Independent from Long Beach, California on February 26, 1964 · Page 2
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Independent from Long Beach, California · Page 2

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Long Beach, California
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Wednesday, February 26, 1964
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Page 2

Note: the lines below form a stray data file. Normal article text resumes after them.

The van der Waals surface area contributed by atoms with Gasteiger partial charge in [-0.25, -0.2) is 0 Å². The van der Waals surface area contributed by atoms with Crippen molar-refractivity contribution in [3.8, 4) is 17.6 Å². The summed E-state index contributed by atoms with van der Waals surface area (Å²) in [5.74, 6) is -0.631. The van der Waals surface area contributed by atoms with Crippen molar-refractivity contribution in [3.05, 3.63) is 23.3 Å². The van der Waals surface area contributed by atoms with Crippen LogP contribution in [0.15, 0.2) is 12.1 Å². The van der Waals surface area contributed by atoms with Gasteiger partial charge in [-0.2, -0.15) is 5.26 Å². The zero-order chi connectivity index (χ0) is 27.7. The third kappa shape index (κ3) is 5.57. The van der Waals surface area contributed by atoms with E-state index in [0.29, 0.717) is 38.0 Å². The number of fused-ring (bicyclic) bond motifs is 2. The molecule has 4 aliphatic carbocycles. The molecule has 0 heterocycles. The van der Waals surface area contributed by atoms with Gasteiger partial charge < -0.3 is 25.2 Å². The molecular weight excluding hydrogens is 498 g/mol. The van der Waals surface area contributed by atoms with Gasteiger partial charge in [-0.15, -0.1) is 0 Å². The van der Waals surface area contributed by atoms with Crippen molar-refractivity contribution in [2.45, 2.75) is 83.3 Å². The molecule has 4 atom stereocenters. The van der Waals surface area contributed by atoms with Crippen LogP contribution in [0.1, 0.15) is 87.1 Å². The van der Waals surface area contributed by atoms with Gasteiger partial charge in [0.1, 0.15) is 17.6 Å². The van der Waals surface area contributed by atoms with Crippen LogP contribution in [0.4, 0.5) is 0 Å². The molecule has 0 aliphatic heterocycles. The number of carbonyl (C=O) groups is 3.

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P«9t A-I--INDSENDENT !·· luck. tHit, WtA, »«». M. »M --L.A.C. S A Y S:Who Should Do cottihg? PEOPLE IN THE NEWS Herbert Hoover Very 111 . Secretary of State Rusk was taping * program which was released around the world by the Voice of America. He was asked about boycotting those countries which insist on shipping goods to Castro. He said: "I think it is possible there may be some consumer reaction here in this country with respect to firms that specifically engage in that trade. But that is something that is in the hands of private citizens; we have no part in that ourselves." A later State Department statement said: "The U-S. does cot favor consumer boycotts.*' But the world was given the impression that our people might conduct the boycott * i Here we have the head of our State Department intimating to the world that private citizens might boycott the foreign firms that sell goods to Castro. One in particular would be the producers of the British-made Triumph automobile--which is made by the same firm that makes and is selling the busses to Cuba. There are many other firms and products from many countries involved in this trade--and defiance of U.S. policy. It would seem that our government should take action itself--if it is justified--rather than leaving it to the people. H a boycott of British Triumph cars is justified--then the government should invoke an embargo on these cars. The Voice of America statement is an example of weakness of our foreign policy. This win be further emphasized because few of the people who desire a foreign-made car will refrain from buying one. 4 4 * A more realistic approach to boycotting was shown the past week by Secretary of Commerce Hodges when he criticized the longshoremen union action in refusing to load wheat destined for Russia- He said the union was dose to making foreign policy for the government in its actioa Would it be any less so if the people as a whole boycotted foreign-made goods in this country because the maker of these goods did not comply with our foreign policy. It is a weakness of our foreign policy when the head of the State Department intimates that no official action will be taken--but encourages the people to take actioa If the issue is of great importance, the government should take the necessary action. In no other way can the people be expected to support and accept retaliation against those who disregard the programs we have set up to discourage the spread of communism. * ft * One program that will have the support of the great majority of our people is cutting off all foreign aid to Britain, France and other countries that continue trade with Cuba. It will have little effect in Britain and France because our present foreign aid is very small to these countries. We have given them around $20 billion over the last 15 years, which is largely responsible for their present prosperity, but their attitudes are largely: "What have you done for uslatelyr The cutting off of foreign aid to some of the other countries--such as Yugoslavia and Indonesia--will be more telling. They carry on large and continuous trad- Ing with Cuba. The whole foreign aid program needs to be discontinued to all countries--except those that do support our programs against aggressor nations. But any of these actions should be official rather than suggesting that the people take the action. They will not do so in convincing numbers. If their own government is not ready to take action, it is natural for them to ask: "Why should we?" Each day these vatilating policies make us look more ridiculous in the eyes of the worid.--LA.C. trum Tto Wlr« hnhcn Former President Herbert Hoover is seriously iU. The 89-year-old former chief executive has been bed-ridden in his Waldorf- Astoria hotel residence in New York for two days with fever, bleeding of the right kidney and a respiratory ailment, doctors said Tuesday. His doctors announced the kidney bleeding has been stopped Tuesday eight. but that Hoover had spent "a rather restless day due to respiratory difficulty." "Despite his age and illness, he still remains strong and alert." the doctors said. "His temperature is lower. His blood pressure remains normal. His heart beat is somewhat rapid, but the rhythm is normal and there is no evidence of heart failure." There were no immediate plans for him to go to a hospital He lives in the residential part of the hotel --Waldorf Towers. The illness was the latest in a series of health setbacks for the 31st President in the past year and a half. He underwent surgery for removal of a cancerous tumor of the intestinal tract in August 1962. Then, his family said last June that his strength had been ebbing because of anemia traced to intestinal bleed; ing. Hoover nonetheless had kept busy writing, but had not appeared in public ia recent months. One of the last occasions on which he left his apartment was last May when he went to the hotel ballroom for a reception honoring Maj. L Gordon Cooper, the astronaut who or- bitted the earth 22 times. Hoover, born in West Branch. Iowa, on Aug. 10, 1874, was the son of a blacksmith and was orphaned at the age of 9. COMMUTED Delaware GOT. Elbert N. Carrel has commuted a whipping sentence of 10 lashes on Taimadge R, Baiter,' 41, · of Wilmington, Del, convicted for a 1962 robbery of $4. But. tht governor stressed, a 15-year prison term which had been imposed is not affected. RECOVERING The King and Queen of Greece were reported recovering wen Tuesday from their ailments. King Paul left his bed for the first time, since his stomach ulcer operation Friday. The worst of Queen Frederika'i bout with pneumonia appeared over. Palace doctors said her temperature and pulse were normal and caned her state of health "Very satisfactory." ROYAL NOD Add Prince Philip to those Britons who say the Beatles are good for the country. "Those blokes are helping people ' enjoy themselves." the husband of Queen Elizabeth said in London Tuesday. "It's entirely helpful I couldn't care less how much noise people make singing or dancing. What I object to is people fighting and stealing." APPROVAL Cart T. Rowan won approval as the new director of the VS. Information Agency Tuesday after he assured senators he would have no trouble portraying America fairly to the worid because he is a Negro. The Senate confirmed the former newspaperman's nomination as succesor to Edward R. Murrow. Rowan, 33, former prize- winning reporter and author of four books, win be the first member of his race to sit in regularly on ses- - sions of the cabinet and National Security Council. ARRESTED. , Actor' A b e l Fernandez, 34, was arrested in L o t Angeles T u e s d a y on a charge that he failed to pay state income tax on $54.200 earnings m 1959-62./ ' The tax, with penalties, amounts to $4.742. S a i d Fernandez, who appears in the "Untouchables'* series on television: "I don't know much about bookkeeping-" DIES Grace Metalious, 39. the author whose first novel "Peyton Place," became a best-seller eight-years ago, died Tuesday in a Boston hospital. .: Mrs. Metalious gained recognition and fortune in 1956 with the publication of " P e y t o n Place." an earthy book about life in a small New England town. The author, who lived in Cilraanton, N.H, d e n i e d that she' drew upon people in that town for her fictional characters. · Escaping public attention by entering Boston's Beth' Israel Hospital' under the name Grace M e t a l i o u s Reej, Sunday night, she died Tuesday a scant 40 hours later. The hospital said death was caused by a chronic liver disease^ The novelist was married t h r e e t i m e s , twice to G e o r g e JlttaDous from whom she was separated again last fall. DOLE IS FATK\ OF DROPOUT NEW HAVEN. Conn. W» ; ---Mjchtr.es ncror have the. equivalent of a high-school ' education." Secretary of Labor W. WUlard Wirtx said Tuesday. -Machines cow make on- r tWTcd lives bso!utely useless," he tMed, and pro- poiri a program to send two million working teen- · ageri baci to school for,further training. He said this would cost about $1,000 per person. _ but carry-ins aa unemployable unskilled person for a . lifetime "will cost us about $40,000 to $50,000." . : "... Ani JH*« joa v3J It cHtctetl kr **· '« erf, I tart teta tlunkiag eiort UDUCING joar tdarj!" SEEKS DIVORCE Songwriter Sammy Cahn was sued for divorce Tuesday by Gloria Cahn in a petition filed in Los Angeles charging e x t r e m e cruelty. The couple was married in Los Angeles Sept 5. 1945. and separated l a s t Aug. 15. They have two children, Steven, 16, and Laurie, 14. Cahn 50, wrote the hit -111 WaCc Alone.- F1LED Vincent Barrett Price, son of actor Vincent Price, has filed a divorce action in Albuquerque, N. M., against Sandia Greenwald Price. The couple was married April 7, 1962. Incompatibility was given as grounds for the action. Yon, Toe, Wil Lilt LINCOLN PARK PARKING GARAGE · COVERED PARKING f r t l t t l Ittt Ctr · PARK IT --LOCK IT M Oi« [Itt T.tcJcs It · HAVE IT SERVICED Wifi Ui?.i Oa Fr.rficfl WiiTi If* An G*» JUTT NORTH *t i»nt »f«rt tferirv ENTXANCCK: PKJIC *vm- *f s» U. nUw*r tttem r«a« wl C GRACE METALIOUS STAMP A new Mexican airmail stamp bearing a likeness of Mrs. Franklin D. Roosevelt has been issued to com- j *; meinorate the 15th anni- I HI vcrsary of the U.N. declaration on human rights.- RETIRES Mary \\ill K e t e h o m , school attendance officer in North Vemon. Ini. for a number of years, has retired. (L.C'i c=!umn. rp'nioi ef ty L A. Coffi opinion «ni doe S.F. Vice Cops Slum Niglil Work, See No Evil, Busied SAN FRANCISCO U^--Thelassigned to check on gam eit/s police chief dumped fire policemen from the Bureau o f . Special Sen-ices Tuesday for failure to spot a house of prostitution, A nut- ter of darkness and daylight Plane Kills 4Dcsccnding Paratroops FT. BRAGG, NC. VPI -Four paratroopers were killed Tuesday when they were hit by a plane's wing during a 'mock parachute assault at Ft Bragg. Two others were injured. At FU Bragg spokesman said the cause of the accident still is undetermined but "so far as we know now the four v i c t i m s were hit by the plane.' Military officials identified the dead as Pvt Edward Matthews Jr, 23, Asbury Park, N J; Spec 4 John E. Dantler 24, Jersey City, NJ.; Staf Sgt. Odell Samuel, 27, Colum bia, S.C.. and Capt Robert T Vance, 28. Tampa, Fla. · » · * THE TWO injured para troopers had their parachutes clipped off by the plane bu were able to release their reserve 'chutes and b r e a k their fait A military spokesman said blirg and vice, made most of the C130, a four-engine turbo- Sr, II. etlirr Column, a ·* not ftce::srj/ riFVct tf» cc«- iV DISAPPOINTING Bride Stabs, Slays Newly Wed Husband SUNNYVALE «V-Potice said a bride of four days tiptoed up behind her husband Tuesday as he unpacked in their honeymoon apartment and stabbed him to death with a carving knife, one of the wedding presents. The bridegroom was Terry HaHenbeck, 23, *I just had to do it," police quoted Mary Ann Hallenbeck. 21, who wed the Air Force enlisted man Saturday in her home town, Blackwell. Okla. -I didn't believe what he was telling me. He had told me that when we approached Sunnyvale this would be heaven and I was believing him." · · · · THE BRIDEGROOM'S best man. Air Force Sgt. Joseph Burkett. 32, who brought the couple from Blackwell to Sunnyvale in his car, told police of a strange incident as they neared Barstow, Calif, Monday. Burkett said the bride jumped from the back seat, tried to take over the steering wheel and shouted, 'Help me, they're going to kill me." He said Mrs. Hallenbeck was given a sedative and the trip continued. The stabbing occurred within 30 minutes after Burkett left the couple at their apartment Tuesday. Police arrested Mrs. Hallenbeck in a stolen car two blocks from the apartment. They booked her on a murder charge. prop craft used to carry 64 paratroopers and Envoy Rcporls INDEPENDENT Killer Hears Dual Murder! Accusation [ LOS ANGELES (UPI) -- -eamin Russell Smith was arraigned Tuesday in Supe-| rior Court on a county grand ury indictment charging him'lsj with the s l a y i n g of twopj policemen. He was ordered to enter a plea March 2. Earlier, Smith appeared in Municipal Court for arraignment on a murder and forgery complaint issued by the district attorney's office. onfy to find that it had been dismissed when the grand jury, indictment was issued. PUBLIC NOTICEi AMERICAN I JEWELERS AND LOAN CO. licensed by tht City c{ Long Beech Sine* 1922 LIQUIDATING Diamonds--Watches--Jewelry EXCITING VALUES PURCHASED FROM INDIVIDUALS. ESTATES and UNREDEEMED LOANS TOD MUST st counrruT SATISFIED ot root MONET Will IE CHEIIFUUT IlfUNDED Smith, 33, was indicted for; the fatal shooting Feb. I of, two Wilshire Division officers. Sgt. Charles P. Monaghan. 37, and Robert M. Endler, 37, when they attempted to question him at a department store where he was try-j ing to cash a check. WE BUY OR LOAN ON 1 DIAMONDS · JEWELRY ' WATCHES · CAMERAS » GUNS · INSTRUMENTS BROKERAGE SERVICE · INSURANCE APPRAISALS INSURANCE REPLACEMENT Uurtnr k imn AMERICAN JEWELERS AND LOAN CO. 35 PINE AVE. Phone HEmlock 7-3545 Opta 9-J30 lo C pjn. -- FBIDAY 9-JO TO 9 Licensed br th. Olj of Long Beach s.*-. i-:. i.~.'.»-\ -f TOKYO WV-France's first .££*· £ ci? *.tt*»«~ charge _; r * /-v;.,* rust Cluna. tn. to was involved. other officers. He said that.' Chief Thomas Cahill said instead of sticking to their reports on the house were beats, they loitered Feb. 9 in the back of Walt'i Tavern on Valencia Street While they were there, three gunmen up cial services men, who are,front robbed the place. their checkups in the daytime. It was a red faced day on another front Chief Cahill announced 10-day suspension for two jumped from another plane, [reported. paratroopers and a crew, ap- ... . . . \ ... parently lost altitude and a Presented his credentuls to ( [wing on the plane struck the|the Pelting regime Tuesday, ew^ a'chutists who already h a d the New China News Agency tinpn c 1 except Pin* Avc*. Lotig[ ,,'cl'K natter Mir. XT. 1HX It t. . W. C .» Coirt. "l tl Anjtltl County, Oct. I, 1KV. Cnrn No. C-UZ93. fcr Per I MantS Vlir - ' Ctlivery 12M 130.00 I __^^_^^ S.OO M 9 c»»r -- received last March 16, Srpt 25 and Oct 29. But Cahill added, the *pe- ' _ · __· _ _ i _ _ . * 1-Day Showing See the NEW '64 DODGE MOTOR HOME THURS., FEB. 27 AT Verne HOLMES Dodge 3449 Atlantic GA 4-8603 DO YOU PRAY DAILY? ATTEND THIS FREE LECTURE AND LEARN ABOUT "CHRISTIAN SCIENCE: IT'S DIVINE REVELATION AND HUMAN APPLICATION" by JULES CERN, C. S., NEW YORK, N. Y. A member of th« Board of LecfuresnTp of tn« Mother CWcJi, Th« Rnt Church of Christ, ' Scientilt, ' in Boston, Massachusetts. SUNDAY, MARCH 1ST-- 3 P.M. MILLIKAN HIGH SCHOOL AUDITORIUM 2600 Snow den Avenue fitter corner f»?« YvrJ* ft Spri'f) Doors Open 2 P.M. Al «re welcome. No eclectic a. Child Care Sponsored by Sixth Church of Christ, Scientist, Long Beach New pep for tired husbands! (tosoii that rmHIorj of \J men face on their Jobs constantly draia tiers of energy aid ritaEtr they might otherwise hare. · Ttit'i wiy miaj lra£n{ Bntri- tionists recommend KretKhmer Wheat Cera, America'* great "bounce-back" food. Made from the nutrition-rich keatt of the wheat kernel, irheat fermumteJtviostttalA' Jsljoodt Jhunt, · Kreticiuner Wkeat Germ actually provide* a total of 30 nutrienti Lelpc"ul to good health, rigor aad stamina! In addition, it act* Hie a KRETSCHMER »pajk plug to help the body nt« other high-energy foods more fuSy. · SerTe joor husband this remarkable pep-builder food every eUy for breakfast and tee for yourself how much more zip and vitality he his. · Use tle*e deEdoiis, tiny toasted flakes M a cereal, on cereals, or add to pancakes .and scrambled eggs. . Krtiiehmer Wheat Gem ii great for the entire family, to be ssrt to get soxe. Look for it fa taeutm-uoltd jori in the cereal wcUoa of your food store. Choose regular or Sugar 'N Honey. WHEAT GERM